Toleration Amongst Brothers
by Midnight Freemasons Founder
Todd E. Creason
One of the things I enjoy as a Scottish Rite Mason is a part that I do in the 4th Degree of the Ancient and Accepted Scottish Rite. It's the Prologue part of the 4th Degree--an introduction to the Scottish Rite in the Northern Masonic Jurisdiction. I do it twice a year, at our Valley Spring and Fall Reunions, and have for many years. It's a great honor to do that part, because it's a very important part. It's the first Scottish Rite degree our new candidates see, and I'm the first person they see on stage at the very beginning of their journey. Those words in the prologue, and my delivery of them sets the tone and the expectation for what those candidates can expect as they pursuit their goal of becoming a 32nd Degree Scottish Rite Mason. So I make sure that I strive to do it the best I possibly can every single time.
In that Prologue, I tell those candidates a few things they need to know about how the Scottish Rite works, and I talk a little bit about the principles the Scottish Rite holds in high regard. Without giving away any Masonic secrets, amongst those principles are Truth, Love, Charity, and Toleration. They'll learn much more about those principles and many more on their journey through all 29 degrees of the Scottish Rite.
In today's world, I think one of those principles is more important than ever. Toleration. Freemasonry has always been a society that believes in toleration. That's one of the reasons we don't discuss religion and politics in our Lodges. There are few topics that can so quickly escalate into bitter conflict than a conversation on the topics of religion or politics. I lost a good friend and Masonic Brother over politics.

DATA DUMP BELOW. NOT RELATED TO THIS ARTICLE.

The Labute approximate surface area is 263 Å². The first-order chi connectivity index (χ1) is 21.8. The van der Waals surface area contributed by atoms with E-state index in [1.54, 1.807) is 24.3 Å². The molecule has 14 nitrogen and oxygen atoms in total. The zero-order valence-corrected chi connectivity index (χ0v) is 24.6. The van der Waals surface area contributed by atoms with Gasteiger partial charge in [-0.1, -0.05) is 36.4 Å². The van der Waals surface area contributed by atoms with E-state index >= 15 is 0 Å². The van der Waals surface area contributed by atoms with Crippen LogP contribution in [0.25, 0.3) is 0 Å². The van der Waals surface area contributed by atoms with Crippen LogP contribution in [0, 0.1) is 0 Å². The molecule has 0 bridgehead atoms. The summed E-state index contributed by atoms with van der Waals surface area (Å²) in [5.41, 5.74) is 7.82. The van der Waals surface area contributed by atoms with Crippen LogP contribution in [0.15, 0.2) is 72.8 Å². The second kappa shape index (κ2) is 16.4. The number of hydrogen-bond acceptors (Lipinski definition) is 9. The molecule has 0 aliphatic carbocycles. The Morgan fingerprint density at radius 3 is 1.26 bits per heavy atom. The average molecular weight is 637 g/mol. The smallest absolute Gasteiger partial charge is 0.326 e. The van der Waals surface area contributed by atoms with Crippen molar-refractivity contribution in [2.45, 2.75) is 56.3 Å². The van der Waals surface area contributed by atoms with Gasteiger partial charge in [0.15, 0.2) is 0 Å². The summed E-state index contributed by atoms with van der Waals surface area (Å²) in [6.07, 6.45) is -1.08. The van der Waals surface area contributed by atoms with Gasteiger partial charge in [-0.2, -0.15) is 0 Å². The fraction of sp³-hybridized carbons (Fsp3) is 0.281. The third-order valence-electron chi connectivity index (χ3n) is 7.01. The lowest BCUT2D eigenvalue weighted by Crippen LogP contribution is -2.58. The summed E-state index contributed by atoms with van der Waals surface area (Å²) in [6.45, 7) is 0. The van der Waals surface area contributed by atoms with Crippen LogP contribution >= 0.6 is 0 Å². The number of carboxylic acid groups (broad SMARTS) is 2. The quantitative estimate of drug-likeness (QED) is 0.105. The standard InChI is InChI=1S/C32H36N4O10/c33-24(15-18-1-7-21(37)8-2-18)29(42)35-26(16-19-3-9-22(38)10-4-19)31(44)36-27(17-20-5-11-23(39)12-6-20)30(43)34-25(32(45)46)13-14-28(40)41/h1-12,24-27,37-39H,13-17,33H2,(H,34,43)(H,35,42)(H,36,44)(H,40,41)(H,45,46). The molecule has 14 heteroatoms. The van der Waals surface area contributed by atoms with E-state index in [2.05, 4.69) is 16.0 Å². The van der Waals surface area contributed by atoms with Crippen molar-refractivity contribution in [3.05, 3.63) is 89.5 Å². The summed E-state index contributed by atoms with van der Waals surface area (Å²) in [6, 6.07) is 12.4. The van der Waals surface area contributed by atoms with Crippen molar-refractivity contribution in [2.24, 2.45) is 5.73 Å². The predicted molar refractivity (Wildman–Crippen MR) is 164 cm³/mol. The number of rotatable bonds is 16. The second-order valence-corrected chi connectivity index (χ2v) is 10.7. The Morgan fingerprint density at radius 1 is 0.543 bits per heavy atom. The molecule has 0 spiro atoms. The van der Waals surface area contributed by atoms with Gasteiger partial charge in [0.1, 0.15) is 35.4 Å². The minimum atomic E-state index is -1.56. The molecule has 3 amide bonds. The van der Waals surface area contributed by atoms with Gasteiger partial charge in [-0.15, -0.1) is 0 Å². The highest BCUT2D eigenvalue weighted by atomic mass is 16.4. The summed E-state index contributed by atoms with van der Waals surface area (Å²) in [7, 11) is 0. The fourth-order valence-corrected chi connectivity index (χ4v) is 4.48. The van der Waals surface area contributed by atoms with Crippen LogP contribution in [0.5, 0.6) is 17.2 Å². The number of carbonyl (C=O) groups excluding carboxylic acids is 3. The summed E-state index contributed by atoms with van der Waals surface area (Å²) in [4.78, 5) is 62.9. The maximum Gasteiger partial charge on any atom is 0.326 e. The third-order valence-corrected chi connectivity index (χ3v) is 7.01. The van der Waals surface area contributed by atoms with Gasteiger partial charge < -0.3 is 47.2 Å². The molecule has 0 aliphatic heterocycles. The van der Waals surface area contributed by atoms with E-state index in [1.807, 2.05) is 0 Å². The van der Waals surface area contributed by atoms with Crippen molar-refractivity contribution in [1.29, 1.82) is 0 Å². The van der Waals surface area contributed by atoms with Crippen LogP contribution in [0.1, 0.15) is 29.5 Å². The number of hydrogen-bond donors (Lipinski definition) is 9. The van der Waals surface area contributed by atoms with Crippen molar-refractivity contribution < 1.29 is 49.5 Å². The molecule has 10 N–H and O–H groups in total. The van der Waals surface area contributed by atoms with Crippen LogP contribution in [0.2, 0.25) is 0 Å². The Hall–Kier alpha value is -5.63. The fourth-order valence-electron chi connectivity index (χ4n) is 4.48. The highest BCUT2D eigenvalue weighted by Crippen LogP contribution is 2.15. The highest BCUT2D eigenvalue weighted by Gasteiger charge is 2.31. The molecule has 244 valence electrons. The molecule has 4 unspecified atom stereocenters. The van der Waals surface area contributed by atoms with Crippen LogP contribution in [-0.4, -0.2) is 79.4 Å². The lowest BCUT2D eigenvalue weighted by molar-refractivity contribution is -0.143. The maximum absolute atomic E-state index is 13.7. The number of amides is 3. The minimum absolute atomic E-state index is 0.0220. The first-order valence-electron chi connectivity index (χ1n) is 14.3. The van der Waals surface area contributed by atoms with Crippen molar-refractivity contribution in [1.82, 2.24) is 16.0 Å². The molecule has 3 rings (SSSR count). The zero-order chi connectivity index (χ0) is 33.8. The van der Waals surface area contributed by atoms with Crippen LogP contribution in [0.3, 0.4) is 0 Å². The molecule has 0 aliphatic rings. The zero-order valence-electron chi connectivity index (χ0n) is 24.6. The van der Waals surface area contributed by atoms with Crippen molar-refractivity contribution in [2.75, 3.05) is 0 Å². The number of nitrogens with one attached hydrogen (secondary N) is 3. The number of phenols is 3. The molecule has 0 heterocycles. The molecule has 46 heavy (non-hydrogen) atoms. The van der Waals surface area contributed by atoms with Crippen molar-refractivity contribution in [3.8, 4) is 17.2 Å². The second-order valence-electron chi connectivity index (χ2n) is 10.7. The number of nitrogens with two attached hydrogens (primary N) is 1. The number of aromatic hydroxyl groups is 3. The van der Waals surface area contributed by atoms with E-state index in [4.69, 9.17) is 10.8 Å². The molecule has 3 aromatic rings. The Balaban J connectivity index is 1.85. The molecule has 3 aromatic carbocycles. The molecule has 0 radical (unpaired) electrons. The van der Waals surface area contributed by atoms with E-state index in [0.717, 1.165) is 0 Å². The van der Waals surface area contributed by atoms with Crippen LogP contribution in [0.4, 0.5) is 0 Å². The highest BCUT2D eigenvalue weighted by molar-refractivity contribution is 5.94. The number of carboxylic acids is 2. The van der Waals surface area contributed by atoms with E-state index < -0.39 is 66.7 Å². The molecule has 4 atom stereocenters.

My friend was a very active Mason. He was involved in his Lodge, he served the Grand Lodge, and he was active in many appendant bodies including the Scottish Rite. And like me, he absolutely loved history. He was also a writer. We became very good friends and occasional research and writing partners. We'd have lunch together and get into huge debates over points in history. And we discussed the importance of Freemasonry at great length.
But during a very nasty and contentious national election cycle, contrary to our long standing tradition, some of the members of his Lodge began arguing over politics (outside the Lodge). And these arguments divided these men. In the end, my friend got so angry over the politics of some of his Brothers, he felt he could no longer sit in Lodge with them. He didn't find a new Lodge to attend. He quit. He quit his Lodge. He quit the position he held with our Grand Lodge. He quit every single appendant body he was a member of. Almost overnight he went from being one of the most active and involved Masons I knew, to just being gone. I haven't spoken to him in months, and in our last conversation he said he'd never sit in Lodge again.
One of the great strengths of Freemasonry is that we come together on the things we agree on and do amazing things together. It's our diversity that makes us unique, and it's toleration of our differences that makes that diversity possible. I don't want to sit in Lodge with a bunch of guys exactly like me. That's not why I joined.
It pains me to say it, but I think my friend was right to quit. I still hope one day he'll come back, but I do understand why he left. If I get to the point where I can't sit in Lodge because somebody thinks differently than I do, or believes something differently than I do, I'll quit too. I'll have to, because it would mean that I have totally missed one of the most fundamental principles of Freemasonry.
Todd E. Creason is the Founder of the Midnight Freemasons blog, and the author of several books and novels, including the Famous American Freemasons series. He is the Master of Homer Lodge No. 199 (IL) and a Past Master of Ogden Lodge No. 754 (IL). You can email him at firstname.lastname@example.org